"Women and Girls in ICT"
ICTs play a catalytic role in creating opportunities for people in every walk of life, especially for those among us who are vulnerable and disadvantaged, while providing the framework for long-term sustainable development.
This year, on World Telecommunication and Information Society Day, we are determined to harness the full potential of ICTs for the benefit of women and girls by eliminating gender disparities and empowering them to meet their goals and aspirations. The theme of this year’s WTISD, “Women and Girls in ICT”, aims to ensure that this significant, female half of the world’s population will march forward as equals.
Women are the bedrock of our societies. They are the pillars of strength in every family and community. Yet gender inequalities remain deeply entrenched. Women and girls are denied access to basic health care and education and to equal opportunities at work. They face segregation in economic, political and social decision-making and often suffer violence and discrimination.
This situation is unacceptable and we must address it with all the means available to us.
Gender equality is a basic human right enshrined in the UN Charter, and it is one of the main objectives of the UN Millennium Development Goals (MDGs). ICTs are tools that can help accelerate progress towards achieving this target, and it is for this reason that ITU Council proposed that we focus our efforts this year on women and girls, using the power of ICTs to provide new digital opportunities to end discrimination and empower women and girls to achieve their rightful place as equals in the world. This effort with ICTs must begin not only from the cradle, but from antenatal health care, reaching out to the remotest communities through telemedicine and other means ― with every mother, every girl and every woman guaranteed her birthright.
I call upon ITU Member States, Sector Members and Associates as well as academia and citizens’ groups to pull together every conceivable resource to ensure that women and girls in every community around the world have full access to ICTs in order to empower them with information and knowledge, to know their rights, and to seize every available digital opportunity.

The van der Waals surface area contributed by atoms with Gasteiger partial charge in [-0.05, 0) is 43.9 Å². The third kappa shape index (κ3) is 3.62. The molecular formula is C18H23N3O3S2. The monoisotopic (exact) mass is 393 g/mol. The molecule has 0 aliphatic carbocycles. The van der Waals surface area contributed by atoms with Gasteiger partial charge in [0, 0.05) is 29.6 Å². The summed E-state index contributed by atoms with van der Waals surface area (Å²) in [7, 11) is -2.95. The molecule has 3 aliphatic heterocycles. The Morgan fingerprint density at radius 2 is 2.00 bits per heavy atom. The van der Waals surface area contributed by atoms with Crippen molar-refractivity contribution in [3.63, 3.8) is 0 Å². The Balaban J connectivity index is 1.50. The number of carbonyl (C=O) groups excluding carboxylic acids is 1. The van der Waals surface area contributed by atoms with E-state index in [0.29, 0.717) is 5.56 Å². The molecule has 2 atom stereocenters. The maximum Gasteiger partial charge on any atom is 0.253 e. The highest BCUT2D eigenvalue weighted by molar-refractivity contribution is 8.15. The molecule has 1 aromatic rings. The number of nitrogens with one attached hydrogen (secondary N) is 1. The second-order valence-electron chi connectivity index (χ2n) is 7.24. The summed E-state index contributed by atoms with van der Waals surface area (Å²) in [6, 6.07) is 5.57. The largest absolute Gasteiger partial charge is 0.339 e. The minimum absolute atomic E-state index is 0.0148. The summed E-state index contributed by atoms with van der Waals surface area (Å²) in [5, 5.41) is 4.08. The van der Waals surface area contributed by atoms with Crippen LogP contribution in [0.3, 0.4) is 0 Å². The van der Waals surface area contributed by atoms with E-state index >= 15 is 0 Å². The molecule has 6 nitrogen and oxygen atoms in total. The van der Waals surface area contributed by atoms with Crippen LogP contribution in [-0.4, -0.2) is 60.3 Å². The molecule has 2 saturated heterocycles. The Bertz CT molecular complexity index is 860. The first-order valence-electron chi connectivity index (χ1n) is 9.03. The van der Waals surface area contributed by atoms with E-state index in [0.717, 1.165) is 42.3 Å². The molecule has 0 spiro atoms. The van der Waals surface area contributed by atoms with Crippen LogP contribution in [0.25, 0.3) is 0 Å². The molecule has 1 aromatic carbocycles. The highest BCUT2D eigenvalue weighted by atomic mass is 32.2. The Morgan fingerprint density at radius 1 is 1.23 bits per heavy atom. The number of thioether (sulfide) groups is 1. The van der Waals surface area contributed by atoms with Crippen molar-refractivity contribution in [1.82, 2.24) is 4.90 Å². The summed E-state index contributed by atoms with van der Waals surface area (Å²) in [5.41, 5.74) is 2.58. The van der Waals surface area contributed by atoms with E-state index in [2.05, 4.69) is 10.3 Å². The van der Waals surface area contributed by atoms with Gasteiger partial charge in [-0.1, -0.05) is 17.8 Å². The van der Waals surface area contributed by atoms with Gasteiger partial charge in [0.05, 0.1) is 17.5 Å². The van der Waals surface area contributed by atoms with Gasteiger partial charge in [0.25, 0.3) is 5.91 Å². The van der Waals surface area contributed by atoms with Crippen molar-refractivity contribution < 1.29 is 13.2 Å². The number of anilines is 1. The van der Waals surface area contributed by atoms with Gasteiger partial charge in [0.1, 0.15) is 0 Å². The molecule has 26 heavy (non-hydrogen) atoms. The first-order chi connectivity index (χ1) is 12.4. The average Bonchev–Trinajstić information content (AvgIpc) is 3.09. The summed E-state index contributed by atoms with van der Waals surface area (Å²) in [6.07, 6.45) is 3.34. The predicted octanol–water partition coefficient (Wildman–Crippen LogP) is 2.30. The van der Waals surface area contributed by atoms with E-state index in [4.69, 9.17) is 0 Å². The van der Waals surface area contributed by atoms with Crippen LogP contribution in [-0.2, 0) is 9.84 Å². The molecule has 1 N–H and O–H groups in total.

I also call upon our other partners and stakeholders ― political leaders, policy makers, regulators, operators, industry and civil society ― to adopt policies and strategies that will promote ICT opportunities for women and girls.
National governments, private sector, donors, civil society and educationists need to acknowledge and support the central role professional women can play in further developing and servicing a dynamic and competitive ICT sector. The growing demand for a range of ICT skills around the globe present a unique window of opportunity to properly position girls and women in the industry and provide them with the tools necessary to succeed.
The ICT sector in particular can pave the way by providing avenues of advancement to professional women at the highest echelons of decision making and by encouraging young women to seek new careers within the sector.
I urge you to celebrate World Telecommunication and Information Society Day this year by paying particular attention to the special needs of women and girls, extending to them the benefits of ICTs so as to create a paradigm shift in opportunities offered now and in the future. An egalitarian and just society is the basis for a peaceful and prosperous world.
Dr Hamadoun I. Touré